Assassination of Abraham Lincoln
Abraham Lincoln, the 16th president of the United States, was assassinated by well-known stage actor John Wilkes Booth on April 14, 1865. Shot in the head as he watched the play, Lincoln died the following day at 7: 22am, in the Petersen House opposite the theater. He was the first U.S. president to be assassinated, with his funeral and burial marking an extended period of national mourning.
About Assassination of Abraham Lincoln in brief
Abraham Lincoln, the 16th president of the United States, was assassinated by well-known stage actor John Wilkes Booth on April 14, 1865. Shot in the head as he watched the play, Lincoln died the following day at 7: 22 am, in the Petersen House opposite the theater. He was the first U.S. president to be assassinated, with his funeral and burial marking an extended period of national mourning. Occurring near the end of the American Civil War, the assassination was part of a larger conspiracy intended by Booth to revive the Confederate cause. After a dramatic initial escape, Booth was killed at the climax of a 12-day manhunt. Conspirators Lewis Powell and David Herold were assigned to kill Secretary of State William H. Seward, and George Atzerodt was tasked with killing Vice President Andrew Johnson. Beyond Lincoln’s death, the plot failed: Seward was only wounded and Johnson’s would-be attacker lost his nerve. After the assassination, actor Frank Mordaunt wrote that Lincoln, who apparently harbored no suspicions about Booth, admired the actor and had repeatedly invited him to visit the White House. There are various theories about Booth’s motivations. In a letter to his mother, he wrote of his desire to avenge the South. In any event, Powell refused to shoot Booth for fear of the crowd and was either unwilling or unwilling to personally make an attempt on the president’s life. Booth attended Lincoln’s second inauguration on March 4, 1865, writing in his diary afterwards: \”What an excellent chance I had, if I wished, to kill the President on Inauguration day!\”: 174,437n17: 25.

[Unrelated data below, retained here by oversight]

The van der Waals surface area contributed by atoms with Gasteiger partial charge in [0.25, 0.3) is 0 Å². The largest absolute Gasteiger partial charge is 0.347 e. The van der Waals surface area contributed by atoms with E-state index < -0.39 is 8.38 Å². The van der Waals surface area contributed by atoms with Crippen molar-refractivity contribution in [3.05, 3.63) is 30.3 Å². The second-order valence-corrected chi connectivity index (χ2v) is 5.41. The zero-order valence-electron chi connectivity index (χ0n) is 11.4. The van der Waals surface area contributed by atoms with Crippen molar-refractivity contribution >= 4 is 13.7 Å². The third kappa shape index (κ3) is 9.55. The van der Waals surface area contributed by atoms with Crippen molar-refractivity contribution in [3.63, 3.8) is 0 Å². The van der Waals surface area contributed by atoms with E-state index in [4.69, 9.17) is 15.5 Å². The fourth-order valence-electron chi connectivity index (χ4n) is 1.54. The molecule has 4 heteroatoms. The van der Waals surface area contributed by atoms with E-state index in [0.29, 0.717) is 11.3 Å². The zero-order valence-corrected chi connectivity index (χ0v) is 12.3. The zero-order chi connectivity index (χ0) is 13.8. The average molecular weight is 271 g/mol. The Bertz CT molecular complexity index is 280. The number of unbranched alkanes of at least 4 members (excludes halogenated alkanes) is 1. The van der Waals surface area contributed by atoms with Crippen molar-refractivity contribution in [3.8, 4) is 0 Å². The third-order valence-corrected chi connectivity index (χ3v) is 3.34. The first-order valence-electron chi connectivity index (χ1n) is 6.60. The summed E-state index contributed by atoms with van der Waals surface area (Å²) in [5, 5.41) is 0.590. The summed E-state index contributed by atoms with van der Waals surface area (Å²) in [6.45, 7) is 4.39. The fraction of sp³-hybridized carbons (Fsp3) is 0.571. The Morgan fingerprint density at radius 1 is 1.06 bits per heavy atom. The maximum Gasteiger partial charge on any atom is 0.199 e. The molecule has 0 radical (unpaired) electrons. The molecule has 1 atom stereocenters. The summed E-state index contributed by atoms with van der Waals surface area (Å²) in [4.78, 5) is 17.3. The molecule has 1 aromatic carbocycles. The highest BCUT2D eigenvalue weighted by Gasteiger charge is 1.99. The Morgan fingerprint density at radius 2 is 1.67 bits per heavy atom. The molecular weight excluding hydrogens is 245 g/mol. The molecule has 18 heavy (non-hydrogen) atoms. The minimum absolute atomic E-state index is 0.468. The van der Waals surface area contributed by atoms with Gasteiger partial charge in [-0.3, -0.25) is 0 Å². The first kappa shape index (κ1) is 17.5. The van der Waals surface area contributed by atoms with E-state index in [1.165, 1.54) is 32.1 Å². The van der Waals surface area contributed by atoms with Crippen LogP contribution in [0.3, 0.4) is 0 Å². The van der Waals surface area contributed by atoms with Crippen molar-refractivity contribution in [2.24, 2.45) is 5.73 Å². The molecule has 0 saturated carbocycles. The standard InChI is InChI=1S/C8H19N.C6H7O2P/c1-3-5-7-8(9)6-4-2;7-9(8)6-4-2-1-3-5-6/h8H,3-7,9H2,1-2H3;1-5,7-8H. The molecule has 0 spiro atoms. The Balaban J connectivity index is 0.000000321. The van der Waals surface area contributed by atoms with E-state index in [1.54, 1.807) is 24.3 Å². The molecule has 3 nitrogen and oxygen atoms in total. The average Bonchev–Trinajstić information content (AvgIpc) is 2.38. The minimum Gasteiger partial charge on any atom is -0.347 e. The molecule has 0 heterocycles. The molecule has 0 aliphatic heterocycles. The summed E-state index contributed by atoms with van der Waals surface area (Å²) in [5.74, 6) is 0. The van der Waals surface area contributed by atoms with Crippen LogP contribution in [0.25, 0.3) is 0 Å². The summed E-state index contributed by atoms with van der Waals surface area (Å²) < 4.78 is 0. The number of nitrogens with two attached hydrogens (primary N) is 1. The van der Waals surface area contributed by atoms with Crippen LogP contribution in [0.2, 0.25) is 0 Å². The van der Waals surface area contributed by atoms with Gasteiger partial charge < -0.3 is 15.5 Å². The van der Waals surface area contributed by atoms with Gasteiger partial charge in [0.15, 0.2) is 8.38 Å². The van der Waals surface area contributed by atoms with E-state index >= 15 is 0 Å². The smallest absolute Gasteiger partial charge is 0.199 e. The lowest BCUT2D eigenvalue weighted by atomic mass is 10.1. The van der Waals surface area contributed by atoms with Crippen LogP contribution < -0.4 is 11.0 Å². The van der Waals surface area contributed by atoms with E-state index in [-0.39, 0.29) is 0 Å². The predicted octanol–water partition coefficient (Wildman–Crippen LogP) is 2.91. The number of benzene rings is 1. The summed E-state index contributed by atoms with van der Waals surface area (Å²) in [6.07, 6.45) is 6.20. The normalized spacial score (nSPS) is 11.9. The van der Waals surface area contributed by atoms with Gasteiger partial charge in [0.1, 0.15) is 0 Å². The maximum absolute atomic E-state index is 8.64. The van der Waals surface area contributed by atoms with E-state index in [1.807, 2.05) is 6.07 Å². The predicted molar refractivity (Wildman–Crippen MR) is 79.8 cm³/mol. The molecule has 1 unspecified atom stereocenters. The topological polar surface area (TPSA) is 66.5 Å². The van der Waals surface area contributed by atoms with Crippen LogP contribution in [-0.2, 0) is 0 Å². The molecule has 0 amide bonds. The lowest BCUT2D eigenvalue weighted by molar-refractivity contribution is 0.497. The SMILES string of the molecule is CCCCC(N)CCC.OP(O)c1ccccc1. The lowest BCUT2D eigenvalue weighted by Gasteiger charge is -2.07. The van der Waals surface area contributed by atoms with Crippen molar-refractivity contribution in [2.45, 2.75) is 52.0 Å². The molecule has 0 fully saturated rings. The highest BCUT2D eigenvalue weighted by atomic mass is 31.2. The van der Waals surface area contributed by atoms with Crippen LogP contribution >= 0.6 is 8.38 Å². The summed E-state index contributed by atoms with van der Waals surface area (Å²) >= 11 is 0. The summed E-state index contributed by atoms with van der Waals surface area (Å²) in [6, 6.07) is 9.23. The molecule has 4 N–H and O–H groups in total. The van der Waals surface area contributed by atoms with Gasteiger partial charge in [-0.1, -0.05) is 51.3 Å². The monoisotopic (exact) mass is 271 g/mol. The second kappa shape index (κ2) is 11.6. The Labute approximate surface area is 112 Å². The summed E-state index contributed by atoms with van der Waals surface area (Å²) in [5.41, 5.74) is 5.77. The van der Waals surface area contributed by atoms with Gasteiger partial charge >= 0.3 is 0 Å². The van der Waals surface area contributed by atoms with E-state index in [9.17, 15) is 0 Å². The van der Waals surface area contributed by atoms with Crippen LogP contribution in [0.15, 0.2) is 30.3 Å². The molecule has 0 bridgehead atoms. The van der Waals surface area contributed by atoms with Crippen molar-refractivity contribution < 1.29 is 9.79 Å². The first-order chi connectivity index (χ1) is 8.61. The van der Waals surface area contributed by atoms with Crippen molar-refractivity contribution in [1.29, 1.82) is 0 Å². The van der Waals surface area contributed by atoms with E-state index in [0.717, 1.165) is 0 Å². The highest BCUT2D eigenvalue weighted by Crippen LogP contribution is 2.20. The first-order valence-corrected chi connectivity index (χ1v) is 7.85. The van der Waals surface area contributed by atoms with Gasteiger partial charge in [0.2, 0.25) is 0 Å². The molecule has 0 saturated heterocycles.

On April 11, Booth attended the speech in which Lincoln promoted voting rights for blacks; Booth said that that is the last speech he will ever give… That was Lincoln’s last speech. Whether Booth urged Lewis Powell to shoot Lincoln on the spot because he was not armed and considered himself a better shot than himself is not exactly known because he considered Powell to be better than Booth. Booth’s sister believes Booth greatly admired the abolitionist John Brown, the grandest man of the 20th century. David S. Reynolds believes Booth was inspired by John Brown as saying: ‘John Brown was inspired, theGrandest. Man of the century!’ Booth was later hanged for his roles in the conspiracy. The four conspirators who were later hanged were John Surratt, Michael O’Laughlen, Lewis Powell, and John SurRatt. Booth was also an outspoken Confederate sympathizer; in late 1860 he was initiated in the pro-Confederate Knights of the Golden Circle in Baltimore. In March 1864, Ulysses S. Grant, commander of the Union armies, suspended the exchange of prisoners of war with the Confederate Army to increase pressure on the manpower-starved South. The Confederate President Jefferson Davis and other Confederate officials had fled. But Booth continued to believe in the Confederatecause and sought a way to salvage it.